This is not going to get rid of all camera shake but can reduce it significantly as the mass of the camera-stabiliser is increased. More force is required to move it and the smaller forces in camera shake are dampened. Also for the same reason this will allow panning motions to appear smoother.
This cost me nothing because I had the bits lying around, but the piece of metal I bent was from a shelf I purchased from Ikea a few years ago. Turns out they still sell it, over here: http://www.ikea.com/gb/en/catalog/products/10011017/ and cost 10 pounds in the UK. I guess 10 pounds is a lot different from free, but comparing that to what a glide camera stabilizers starting at about 60 pounds, this seems to be worth the try. This system doesn't have a gimbal, but never-the-less it does work.
Step 1: Bend the Metal Piece
The top flat bit should be made a level as possible but you can make a few adjustments a bit later if you need.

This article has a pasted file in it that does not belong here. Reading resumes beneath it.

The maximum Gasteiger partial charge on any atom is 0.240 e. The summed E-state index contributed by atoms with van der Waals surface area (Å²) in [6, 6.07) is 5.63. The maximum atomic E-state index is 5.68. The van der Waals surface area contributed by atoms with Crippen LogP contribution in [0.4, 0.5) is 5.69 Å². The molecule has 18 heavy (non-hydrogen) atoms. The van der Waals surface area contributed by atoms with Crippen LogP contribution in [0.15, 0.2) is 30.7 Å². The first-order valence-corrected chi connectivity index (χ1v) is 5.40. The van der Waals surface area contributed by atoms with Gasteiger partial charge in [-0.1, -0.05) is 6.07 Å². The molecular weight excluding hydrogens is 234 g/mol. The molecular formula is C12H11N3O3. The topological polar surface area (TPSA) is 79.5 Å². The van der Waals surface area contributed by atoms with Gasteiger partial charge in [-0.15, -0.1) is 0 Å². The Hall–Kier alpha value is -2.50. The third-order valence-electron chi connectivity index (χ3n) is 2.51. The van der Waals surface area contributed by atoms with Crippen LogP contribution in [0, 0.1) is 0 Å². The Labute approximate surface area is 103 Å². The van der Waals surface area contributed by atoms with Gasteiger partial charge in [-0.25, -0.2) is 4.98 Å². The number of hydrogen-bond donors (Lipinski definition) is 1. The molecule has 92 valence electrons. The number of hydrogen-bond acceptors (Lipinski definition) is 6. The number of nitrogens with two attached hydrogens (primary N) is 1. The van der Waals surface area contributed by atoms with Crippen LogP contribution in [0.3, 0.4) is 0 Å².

Step 2: Screw on the Camera
Starting from the bottom, the first two nuts and washers help secure the bolt to the metal bracket. The third/top nut and washer is uses to secure the bolt to the camera. When securing it to the camera, loosen the entire bolt about a cm, line it up with the hole and
screw the entire bolt in as far as it would go into the camera. Tighten the top nut to the camera, and tighten the other two to the bracket.
You should be done; you can adjust the bend to get a better balance but as there is no gimbal at the end of the handle, you can compensate small deviations with a rotation of your wrist.